by RoxyRegionalTheatre on March 16, 2011

Keith Panzarella’s past performance credits include INTO THE WOODS (Jack), WEST SIDE STORY, SWEENY TODD (Anthony) and THE MIRACLE WORKER (James Keller).  Keith is making his Roxy debut this season as Laertes in HAMLET, also appearing in BEA(U)TIFUL IN THE EXTREME, THE CIVIL WAR and ALMOST HEAVEN: SONGS OF JOHN DENVER.

On Sunday afternoon, my first full day off, I was relaxing by the Cumberland River watching the water roll along.  I had finished my first two weeks at the Roxy, opened Hamlet on the main stage, and finally had time to take stock.  Maybe, just maybe, I was starting to find some sort of comfortable routine to settle into… not exactly.  This week has been another filled with new challenges and exciting adjustments.

We’ve been performing Hamlet at 9:00 AM for the local high schools.  The mere fact that we have to get up at a normal time is a lot for me to take.  It’s strange to go from performing the same show Friday and Saturday night for the general public of Clarksville to Monday-Friday mornings for high school students.

It’s a fantastic challenge to perform for this age bracket.  The perception may be that for these shows you don’t have to try as hard or you can phone in a performance but it’s the exact opposite.  If you are not completely committed on stage you have no chance of connecting with the children.  Not to mention, if you give anything less it would be disrespectful to the students who, when you look at it, are giving us their time to support our play.  Some of them are chatty at first and don’t want to take the experience seriously but as the play moves on you can feel the façade fading.  The story of Hamlet is easy to get caught up in and, yes, that even goes for high school students!  It’s a testament to the work of Shakespeare and to the devotion of the entire cast.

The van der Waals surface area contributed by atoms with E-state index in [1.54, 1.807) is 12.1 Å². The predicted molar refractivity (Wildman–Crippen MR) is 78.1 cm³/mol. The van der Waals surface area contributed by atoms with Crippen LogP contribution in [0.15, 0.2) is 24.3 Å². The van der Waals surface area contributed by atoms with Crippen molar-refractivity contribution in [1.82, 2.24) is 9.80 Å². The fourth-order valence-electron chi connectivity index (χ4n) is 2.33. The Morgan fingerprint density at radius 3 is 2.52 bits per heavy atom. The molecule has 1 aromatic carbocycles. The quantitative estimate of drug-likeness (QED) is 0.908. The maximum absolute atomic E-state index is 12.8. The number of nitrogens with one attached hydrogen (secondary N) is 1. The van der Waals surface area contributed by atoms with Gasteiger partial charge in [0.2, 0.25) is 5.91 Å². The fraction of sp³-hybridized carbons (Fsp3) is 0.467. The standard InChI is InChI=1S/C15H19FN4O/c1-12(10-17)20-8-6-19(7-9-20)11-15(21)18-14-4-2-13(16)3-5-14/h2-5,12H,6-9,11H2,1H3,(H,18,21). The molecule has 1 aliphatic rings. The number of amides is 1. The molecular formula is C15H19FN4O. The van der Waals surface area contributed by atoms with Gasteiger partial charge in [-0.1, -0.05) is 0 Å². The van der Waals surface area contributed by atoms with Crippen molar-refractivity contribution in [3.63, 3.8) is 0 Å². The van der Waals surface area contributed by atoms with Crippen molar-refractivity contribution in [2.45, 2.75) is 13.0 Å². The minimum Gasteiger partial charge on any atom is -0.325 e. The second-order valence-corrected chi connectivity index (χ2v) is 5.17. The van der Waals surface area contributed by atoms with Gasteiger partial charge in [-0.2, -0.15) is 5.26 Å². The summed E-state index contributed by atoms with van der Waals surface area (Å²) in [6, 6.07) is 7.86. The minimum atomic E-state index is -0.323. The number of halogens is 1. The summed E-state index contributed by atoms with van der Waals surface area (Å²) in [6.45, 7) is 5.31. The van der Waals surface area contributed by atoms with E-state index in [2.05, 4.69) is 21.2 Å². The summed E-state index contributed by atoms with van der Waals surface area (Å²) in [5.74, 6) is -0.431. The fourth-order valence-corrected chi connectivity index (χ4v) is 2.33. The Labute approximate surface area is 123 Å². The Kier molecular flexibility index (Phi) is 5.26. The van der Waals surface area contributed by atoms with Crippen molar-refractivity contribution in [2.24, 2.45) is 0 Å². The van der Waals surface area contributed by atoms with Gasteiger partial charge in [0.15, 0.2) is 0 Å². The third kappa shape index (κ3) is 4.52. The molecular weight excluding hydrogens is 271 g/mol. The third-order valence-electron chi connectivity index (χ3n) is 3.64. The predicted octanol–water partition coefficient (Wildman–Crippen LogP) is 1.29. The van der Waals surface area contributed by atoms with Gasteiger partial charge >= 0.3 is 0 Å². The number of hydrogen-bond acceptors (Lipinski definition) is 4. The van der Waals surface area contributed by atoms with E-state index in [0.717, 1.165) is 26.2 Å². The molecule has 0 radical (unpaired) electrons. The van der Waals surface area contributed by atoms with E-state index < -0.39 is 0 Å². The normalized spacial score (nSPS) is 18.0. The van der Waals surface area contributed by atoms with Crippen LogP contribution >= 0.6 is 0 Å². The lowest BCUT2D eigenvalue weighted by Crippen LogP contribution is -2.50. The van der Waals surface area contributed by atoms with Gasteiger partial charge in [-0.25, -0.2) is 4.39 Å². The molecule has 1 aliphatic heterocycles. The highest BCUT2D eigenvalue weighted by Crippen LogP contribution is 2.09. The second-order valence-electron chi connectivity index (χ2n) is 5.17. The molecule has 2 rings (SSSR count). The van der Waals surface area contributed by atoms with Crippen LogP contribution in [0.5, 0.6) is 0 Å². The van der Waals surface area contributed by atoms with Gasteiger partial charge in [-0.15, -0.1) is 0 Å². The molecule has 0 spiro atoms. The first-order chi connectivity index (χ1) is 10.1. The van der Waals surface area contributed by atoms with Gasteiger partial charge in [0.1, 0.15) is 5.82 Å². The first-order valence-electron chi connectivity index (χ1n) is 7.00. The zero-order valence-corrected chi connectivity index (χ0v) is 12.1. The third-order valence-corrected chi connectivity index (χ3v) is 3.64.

I’ve also had to come to terms with the reception being a bit different after these performances; the façades are back up.  The truth is we’re not going to reach every single person in the audience.  You must understand that’s tough to take for someone who is so immersed in the arts.  But in this situation, if we reach a quarter, a handful, or even just one child in the audience it has been completely worth it.

Another change this week has been the preparation of Bea(u)tiful in the Extreme.  Hamlet closes Saturday night and by Monday morning we better be ready to hit the ground running for our next show.  Needless to say, it’s very different than Hamlet. This makes it somewhat difficult to perform one and prepare for the other.  I’ve found this actually helps me focus on each show.  I attack each of them knowing if I don’t put all of myself into each one there will be unquestionable mediocrity in both.

At school, I had a teacher who told me don’t get into this business for comfort.  The moment you are comfortable is the point you stop striving.  At this theatre, as in this business, there is always something new to deal with, things constantly being thrown our way.  All we can do is adjust and move forward.  The challenge of this is what constantly drives and makes every second of the work so exciting.

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